Thursday, 30 April 2020

Riley’s day – Huskies OL goes seventh overall to Roughriders

Mattland Riley will be looking to open up huge holes for the Roughriders.
    Mattland Riley will become the latest to live out the Saskatchewan football dream, and he totally deserves that opportunity.
    On Thursday, the Melfort, Sask., product and left guard with the University of Saskatchewan Huskies football team was selected in the first round and seventh overall by the Saskatchewan Roughriders in the CFL Draft. 
    Riley’s selection helps the Huskies uphold their reputation as “O-line U” as the storied U Sports program has a history of sending numerous offensive linemen to the Canadian professional ranks over the years.
    The 23-year-old becomes the latest player to go on the journey of growing up in a smaller Saskatchewan learning the game of football there, moving on to the university ranks and finding his way to the province’s CFL team.
    Riley, who stands 6-foot-3 and weighs 300 pounds, played high school football in the nine-man ranks with his hometown Melfort and Unit Comprehensive Collegiate Comets before joining the Huskies in the U Sports ranks.
    Over the past two seasons, Riley piled up the individual accolades with the Huskies.
Mattland Riley has been an elite pass protector.
    In 2018, Riley was a Canada West all-star and a second team U Sports all-Canadian all-star. He helped the Huskies win the Hardy Cup as Canada West Conference champions.
    In 2019, Riley was again named a Canada West all-star and a first team U Sports all-Canadian all-star. The Huskies finished second in the Canada West Conference with a 5-3 record and advanced to the Hardy Cup title game falling 29-4 to the eventual U Sports champions and Vanier Cup winners in the University of Calgary Dinos.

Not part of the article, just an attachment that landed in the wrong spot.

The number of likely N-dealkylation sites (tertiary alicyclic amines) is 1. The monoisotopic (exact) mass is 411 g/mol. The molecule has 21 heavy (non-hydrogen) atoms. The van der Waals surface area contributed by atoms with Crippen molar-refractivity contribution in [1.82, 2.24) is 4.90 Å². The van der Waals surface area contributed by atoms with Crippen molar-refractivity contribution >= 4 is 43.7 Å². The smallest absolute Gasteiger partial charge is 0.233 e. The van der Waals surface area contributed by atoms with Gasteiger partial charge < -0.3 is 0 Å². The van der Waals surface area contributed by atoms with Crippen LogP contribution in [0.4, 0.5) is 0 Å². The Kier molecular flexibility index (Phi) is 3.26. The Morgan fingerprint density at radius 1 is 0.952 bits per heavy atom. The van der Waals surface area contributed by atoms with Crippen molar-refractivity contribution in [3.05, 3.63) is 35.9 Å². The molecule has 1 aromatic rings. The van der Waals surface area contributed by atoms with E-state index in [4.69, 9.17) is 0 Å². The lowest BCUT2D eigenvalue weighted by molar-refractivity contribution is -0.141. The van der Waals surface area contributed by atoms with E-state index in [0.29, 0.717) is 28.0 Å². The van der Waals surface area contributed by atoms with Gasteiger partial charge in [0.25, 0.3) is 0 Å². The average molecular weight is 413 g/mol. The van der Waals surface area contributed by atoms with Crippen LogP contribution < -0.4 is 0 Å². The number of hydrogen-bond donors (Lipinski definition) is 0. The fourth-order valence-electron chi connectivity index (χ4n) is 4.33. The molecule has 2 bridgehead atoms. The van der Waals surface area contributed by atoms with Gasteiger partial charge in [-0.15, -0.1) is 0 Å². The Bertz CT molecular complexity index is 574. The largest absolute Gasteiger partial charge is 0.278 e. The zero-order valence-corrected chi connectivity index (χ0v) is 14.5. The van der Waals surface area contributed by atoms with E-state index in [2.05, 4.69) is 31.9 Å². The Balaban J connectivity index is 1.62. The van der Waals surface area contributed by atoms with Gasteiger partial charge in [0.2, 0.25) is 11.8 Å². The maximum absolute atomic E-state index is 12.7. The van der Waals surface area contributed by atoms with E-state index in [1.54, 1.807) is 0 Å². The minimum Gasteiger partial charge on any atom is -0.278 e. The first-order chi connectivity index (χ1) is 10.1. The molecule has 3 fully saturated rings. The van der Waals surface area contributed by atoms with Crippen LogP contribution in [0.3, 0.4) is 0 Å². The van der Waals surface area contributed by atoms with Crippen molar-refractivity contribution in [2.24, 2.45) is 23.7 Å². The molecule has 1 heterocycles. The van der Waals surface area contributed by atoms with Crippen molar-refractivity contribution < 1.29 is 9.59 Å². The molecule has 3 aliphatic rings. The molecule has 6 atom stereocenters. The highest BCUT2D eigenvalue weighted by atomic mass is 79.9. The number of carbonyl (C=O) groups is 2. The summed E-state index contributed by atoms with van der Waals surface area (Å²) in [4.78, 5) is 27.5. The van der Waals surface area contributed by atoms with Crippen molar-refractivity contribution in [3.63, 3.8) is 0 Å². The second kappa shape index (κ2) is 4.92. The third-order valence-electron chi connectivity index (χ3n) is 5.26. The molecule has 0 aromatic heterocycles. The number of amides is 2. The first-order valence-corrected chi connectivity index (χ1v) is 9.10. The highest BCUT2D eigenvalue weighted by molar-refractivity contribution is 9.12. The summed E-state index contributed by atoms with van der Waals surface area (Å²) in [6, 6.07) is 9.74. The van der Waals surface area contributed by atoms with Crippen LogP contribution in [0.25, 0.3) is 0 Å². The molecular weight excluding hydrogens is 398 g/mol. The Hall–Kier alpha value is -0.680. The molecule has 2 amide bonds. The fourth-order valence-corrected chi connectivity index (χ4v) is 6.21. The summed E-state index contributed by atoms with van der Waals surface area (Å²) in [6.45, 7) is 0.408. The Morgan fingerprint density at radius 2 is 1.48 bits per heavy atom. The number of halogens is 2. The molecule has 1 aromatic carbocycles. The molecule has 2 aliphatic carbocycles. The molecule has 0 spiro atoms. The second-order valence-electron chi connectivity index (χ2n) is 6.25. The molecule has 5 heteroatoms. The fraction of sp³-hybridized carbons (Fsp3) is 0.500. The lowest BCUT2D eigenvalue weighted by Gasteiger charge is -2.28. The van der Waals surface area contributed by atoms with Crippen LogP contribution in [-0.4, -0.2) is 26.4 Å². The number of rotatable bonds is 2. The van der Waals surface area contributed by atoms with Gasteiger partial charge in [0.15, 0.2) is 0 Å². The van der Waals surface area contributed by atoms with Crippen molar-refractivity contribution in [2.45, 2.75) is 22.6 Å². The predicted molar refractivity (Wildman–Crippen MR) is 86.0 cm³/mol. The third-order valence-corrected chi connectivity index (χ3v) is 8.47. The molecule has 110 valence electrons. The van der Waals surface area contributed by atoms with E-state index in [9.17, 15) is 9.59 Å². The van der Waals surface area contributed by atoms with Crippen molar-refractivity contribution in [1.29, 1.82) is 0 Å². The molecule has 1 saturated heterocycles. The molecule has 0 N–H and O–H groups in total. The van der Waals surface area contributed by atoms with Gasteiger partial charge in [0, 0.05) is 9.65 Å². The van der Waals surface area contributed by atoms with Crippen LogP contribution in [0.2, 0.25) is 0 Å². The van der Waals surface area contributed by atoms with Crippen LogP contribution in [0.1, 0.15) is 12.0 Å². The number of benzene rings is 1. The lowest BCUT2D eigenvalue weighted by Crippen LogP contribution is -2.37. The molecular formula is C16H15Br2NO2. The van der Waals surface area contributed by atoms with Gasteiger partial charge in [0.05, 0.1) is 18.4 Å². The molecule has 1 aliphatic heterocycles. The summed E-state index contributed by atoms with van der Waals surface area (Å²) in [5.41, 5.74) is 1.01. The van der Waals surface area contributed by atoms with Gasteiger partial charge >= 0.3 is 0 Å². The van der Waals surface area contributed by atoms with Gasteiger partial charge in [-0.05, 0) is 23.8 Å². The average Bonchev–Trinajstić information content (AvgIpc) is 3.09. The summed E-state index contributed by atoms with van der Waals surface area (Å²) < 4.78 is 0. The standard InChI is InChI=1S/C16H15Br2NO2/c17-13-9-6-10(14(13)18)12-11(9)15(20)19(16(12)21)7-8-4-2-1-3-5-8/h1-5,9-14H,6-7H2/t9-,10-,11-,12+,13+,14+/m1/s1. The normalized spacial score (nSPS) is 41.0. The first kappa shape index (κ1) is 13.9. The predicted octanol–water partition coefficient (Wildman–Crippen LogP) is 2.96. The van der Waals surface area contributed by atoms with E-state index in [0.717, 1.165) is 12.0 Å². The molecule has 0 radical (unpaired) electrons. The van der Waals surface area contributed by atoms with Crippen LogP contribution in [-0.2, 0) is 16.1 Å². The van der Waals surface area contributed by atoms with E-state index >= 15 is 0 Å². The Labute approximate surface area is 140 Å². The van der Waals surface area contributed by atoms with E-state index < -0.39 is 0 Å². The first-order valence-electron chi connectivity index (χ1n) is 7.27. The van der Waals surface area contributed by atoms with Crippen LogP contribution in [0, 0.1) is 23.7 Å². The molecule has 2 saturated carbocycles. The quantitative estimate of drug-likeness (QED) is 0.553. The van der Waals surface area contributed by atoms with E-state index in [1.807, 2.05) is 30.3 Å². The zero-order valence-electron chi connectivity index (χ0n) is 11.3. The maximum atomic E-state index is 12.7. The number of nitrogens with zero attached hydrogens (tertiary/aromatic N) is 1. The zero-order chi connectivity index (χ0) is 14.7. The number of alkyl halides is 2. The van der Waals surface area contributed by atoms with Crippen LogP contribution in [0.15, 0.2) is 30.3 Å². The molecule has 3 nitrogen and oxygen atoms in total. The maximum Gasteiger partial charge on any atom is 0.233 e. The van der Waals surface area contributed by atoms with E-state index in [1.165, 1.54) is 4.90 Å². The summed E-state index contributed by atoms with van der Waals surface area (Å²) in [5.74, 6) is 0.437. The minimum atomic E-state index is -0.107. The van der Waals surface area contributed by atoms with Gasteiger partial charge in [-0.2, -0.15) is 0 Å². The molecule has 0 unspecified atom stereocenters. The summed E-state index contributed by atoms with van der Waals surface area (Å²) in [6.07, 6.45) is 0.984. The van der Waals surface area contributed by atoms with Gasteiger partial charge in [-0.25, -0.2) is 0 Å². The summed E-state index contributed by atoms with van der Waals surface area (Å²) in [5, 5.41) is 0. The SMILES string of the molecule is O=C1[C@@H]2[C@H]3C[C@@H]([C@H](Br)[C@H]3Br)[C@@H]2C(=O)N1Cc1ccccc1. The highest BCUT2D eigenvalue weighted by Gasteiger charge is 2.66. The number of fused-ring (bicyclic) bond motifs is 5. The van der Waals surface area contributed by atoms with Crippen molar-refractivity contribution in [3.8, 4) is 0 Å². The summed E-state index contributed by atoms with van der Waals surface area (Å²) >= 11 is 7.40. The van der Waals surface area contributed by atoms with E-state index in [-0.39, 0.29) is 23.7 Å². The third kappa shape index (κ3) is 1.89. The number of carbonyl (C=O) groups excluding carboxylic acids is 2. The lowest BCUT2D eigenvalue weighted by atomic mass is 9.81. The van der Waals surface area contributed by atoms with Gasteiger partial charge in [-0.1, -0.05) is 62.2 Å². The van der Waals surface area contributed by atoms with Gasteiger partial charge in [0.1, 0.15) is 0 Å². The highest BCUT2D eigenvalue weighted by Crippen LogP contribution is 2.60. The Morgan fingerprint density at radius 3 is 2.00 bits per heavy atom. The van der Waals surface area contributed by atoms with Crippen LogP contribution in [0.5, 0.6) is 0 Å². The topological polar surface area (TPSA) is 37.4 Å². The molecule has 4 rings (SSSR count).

Riley, who has used four years of U Sports eligibility, has all the physical tools to succeed at the professional level. He is really skilled at using his hands to tie up the hands and arms of on-rushing defensive linemen.
    The engineering major has smarts too.
    On top of all that, Riley is pretty down to earth, easy going and enjoys each day as it comes. He is pretty humble and never likes to have himself put in front of his teammates as individual awards pile up.
    When he arrives with the Roughriders, he is going to find he has a lot in common personality wise with veteran star offensive left guard in Brendon LaBatte, who grew up in Weyburn, Sask. The main difference between the two is LaBatte likes to race fast stock cars and does that as a hobby.
    Riley is one who legitimately puts the team first. He knows that if the team succeeds he will ultimately find success.
Mattland Riley, right, was a first team U Sports all-Canadian all-star.
    He always notes he plays along with some really good guys on the Huskies offensive line.
Riley will also get to renew some old football ties and seen an old friend when he begins working out with the Roughriders.
    In late November, the Roughriders signed offensive lineman and fellow Melfort product Logan Ferland to their main roster. Ferland was on the Roughriders practice roster last season and played his fifth and final CJFL campaign at left tackle with the Regina Thunder.
    Riley and Ferland were former teammates on the Comets and will now get to reunite in the professional ranks.
    While the spectre of the coronavirus (COVID-19) pandemic hangs over the world having shutdown most walks of life in Canada, Riley has continued to work out at home turning the spare room at his place into a weight room.
    On Thursday, he got to enjoy a great day as all the hard work he has put in and continues to put in has resulted in the chance to live out the Saskatchewan boyhood dream, because he will have a chance to play for the Roughriders.
Mattland Riley, right, is at locking up a D-lineman’s hands.
    Overall, Riley was one of five Huskies player to be selected in the CFL Draft. Defensive end Nicholas Dheilly, who stands 6-foot-4 and weighs 230 pounds, was selected in the fifth round and 46th overall by the defending Grey Cup champion Winnipeg Blue Bombers.
    Receiver Sam Baker, who stands 6-foot-3 and weighs 205 pounds, was picked in the sixth round and 48th overall by the Toronto Argonauts.
    Right tackle, Nick Summach, who stands 6-foot-8 and weighs 330 pounds, was selected in the seventh round and 57th overall by the Edmonton Eskimos. Summach’s selection helps further cement the Huskies reputation as “O-line U.”